The Coveted FREE
Supporting & Promoting The Scottish Fashion Industry
on the cover Illustration by Kristen Neilson www.misskristabelle.blogspot.com firstname.lastname@example.org www.thecovetedmag.com
3 HELLO 4 SHOP SCOTTISH 5 STREET STYLE 6 FASHION: OXYGEN 11 ILLUSTRATION: KRISTEN NEILSON 14 COPYCATS 15 FASHION: ELECTRIC DREAMS 19 REVIEWS: HERMAN BROWN 20 BEAUTY: OUR S/S10 LOOK 21 BEAUTY: THE WEIGHTING GAME 22 INTERVIEW: DIANA KIERNANDER
Photo: Susan Castillo
HELLO CURRENTLY LOVING... Christopher Kane’s Fall 2010 Collection - we are predicting a whole manner of poorly made PVC high street copies. *shudders* “The mag has had a tiny bit of a makeover. Hope you likey. We have some fabby fashion spreads for you this month featuring some amazing Scottish designers such as Iona Crawford and Hilary Laing, as well as some interviews with some top fashion folks. We would also like to say a big HELLO to our new Edinburgh Correspondent Steph. Remember and read our blog which is updated daily at www.thecovetedmag.com for tips, photos, articles and interviews not featured in the magazine.” Laterz Sarah Graham Editor in Chief
INTRODUCING... STEPH COE EDINBURGH CORRESPONDENT BLOG: www.walkthesand.blogspot.com
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Ophelia Tights by Hilary Laing £18 Hat by Sally Ann Provan £320 Belts by Pistol Whip Vintage £12-£20 Tee by Bang Boutique @ Welcome Home Store £28
BEST OF THE BLUES
Holly Fulton Art Deco Necklace, £65 www.asos.com Kool Jewels Almost Famous Necklace, £14 www.kooljewels.co.uk
Plastic Bat Sad Geek Necklace, £10 www.plastic-bat.co.uk
Rock N Retro Animal Print Hair Bow, £1.50 www.rock-n-retro.co.uk
STOCKISTS www.asos.com www.bangboutique.com www.hilarylaing.com www.hollyfulton.com www.pistolwhipvintage.com www.plastic-bat.co.uk ww www.rock-n-retro.co.uk www.sallyannprovan.com www.welcomehomestore.co.uk 4 THE COVETED MAG MARCH 2010
I took these photos on a perfect Spring day. Everyone was happy and optimistic about the weather. People had their coats unbuttoned, had removed scarves and some even had sunglasses on. We are all so ready for the new season. I popped into Che Camille and snapped one of the designers who had one of her own pieces on and looked amazing. It must be so satisfying wearing something you have designed yourself. I also took a photo of a lovely french girl who had a bird brooch on. She made it herself and it looked amazing. It looked perfect with her black blazer. I hope the weather continues to brighten up and we start to see some light colours, new styles and even more DIY pieces. Words & Photos: Aelrid Turner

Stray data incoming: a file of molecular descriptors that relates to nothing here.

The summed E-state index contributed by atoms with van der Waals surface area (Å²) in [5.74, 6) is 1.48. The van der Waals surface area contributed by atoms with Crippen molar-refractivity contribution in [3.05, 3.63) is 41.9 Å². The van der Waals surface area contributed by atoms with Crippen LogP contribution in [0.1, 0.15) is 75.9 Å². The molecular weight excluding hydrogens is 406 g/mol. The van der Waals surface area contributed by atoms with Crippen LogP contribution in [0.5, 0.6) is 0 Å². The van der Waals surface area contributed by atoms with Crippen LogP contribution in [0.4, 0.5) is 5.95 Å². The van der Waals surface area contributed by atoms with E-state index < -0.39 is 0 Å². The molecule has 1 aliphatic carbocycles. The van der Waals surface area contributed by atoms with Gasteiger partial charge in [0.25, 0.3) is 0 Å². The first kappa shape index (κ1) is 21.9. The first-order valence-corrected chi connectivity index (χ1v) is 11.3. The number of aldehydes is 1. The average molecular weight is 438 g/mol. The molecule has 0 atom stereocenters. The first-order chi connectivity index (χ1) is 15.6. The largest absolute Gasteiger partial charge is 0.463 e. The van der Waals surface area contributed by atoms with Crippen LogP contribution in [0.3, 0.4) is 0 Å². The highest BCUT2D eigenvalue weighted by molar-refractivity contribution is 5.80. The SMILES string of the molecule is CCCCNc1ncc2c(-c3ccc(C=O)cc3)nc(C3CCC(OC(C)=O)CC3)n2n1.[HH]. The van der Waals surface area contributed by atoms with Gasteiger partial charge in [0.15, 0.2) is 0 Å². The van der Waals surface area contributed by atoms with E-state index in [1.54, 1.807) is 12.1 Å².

This month we will be style snapping at The Affordable Vintage Fairs in Glasgow and Edinburgh. We are super excited about the fair finally coming to Scotland for the first time ever! We cannot wait to trawl the rails for vintage treasures from Ossie Clark to Frank Usher to rare, one of a kind homemade numbers. Our style spys tell us that there is a Dead Stock Stall full to the brim of pristine, unworn vintage. With over 40 stalls of quality, inexpensive vintage clothing, footwear and accessories, we are starting to save our pennies now! See you there!
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FASHION Photographer Louise Jauss Madsen Stylist Grace Maran Photographers Assistant Louise Munro Model Charlie Banks @ Stolen
Oxygen live and breathe fashion
Dress: Iona Crawford (price on request) Mel Brogue Ankle Boots: Schuh ÂŁ69.99 6 THE COVETED MAG MARCH 2010
The Lake & Stars Sedgemoor Chemise: Boudiche £140.00 White Jacket: Godiva £55 Boots: Rocket Dog Chomps: Schuh £69.99
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Dallas top: Totty Rocks £69 Nude flowers: stylists own Schuh Lexi 6 Button Boot: Schuh £49.99 8 THE COVETED MAG MARCH 2010
White shirt with extended sleeves: Katy Bell (price on request) Bebaroque Saylor Body: Boudiche ÂŁ100
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Images Copyright Louise Jauss Madsen. www.loujaussphoto.carbonmade.com Net top: Totty Rocks £29 Saylor Hold ups: Bebaroque £49.95 Boots: As before
STOCKISTS Bebaroque www.bebaroque.co.uk available at Boudiche & Totty Rocks Boudiche 15 Frederick Street Edinburgh EH2 2EY 2E www.boudiche.com Godiva 9 West Port The Grassmarket Edinburgh EH1 2JA www.godivaboutique.co.uk Iona Crawford www.ionacrawford.com Katy Bell any enquires please contact: email@example.com Totty Rocks 40 Victoria Street Edinburgh EH1 2JW www.tottyrocks.co.uk Schuh 6/6a Frederick Street Edinburgh EH2 2HB www.schuh.co.uk 10 THE COVETED MAG MARCH 2010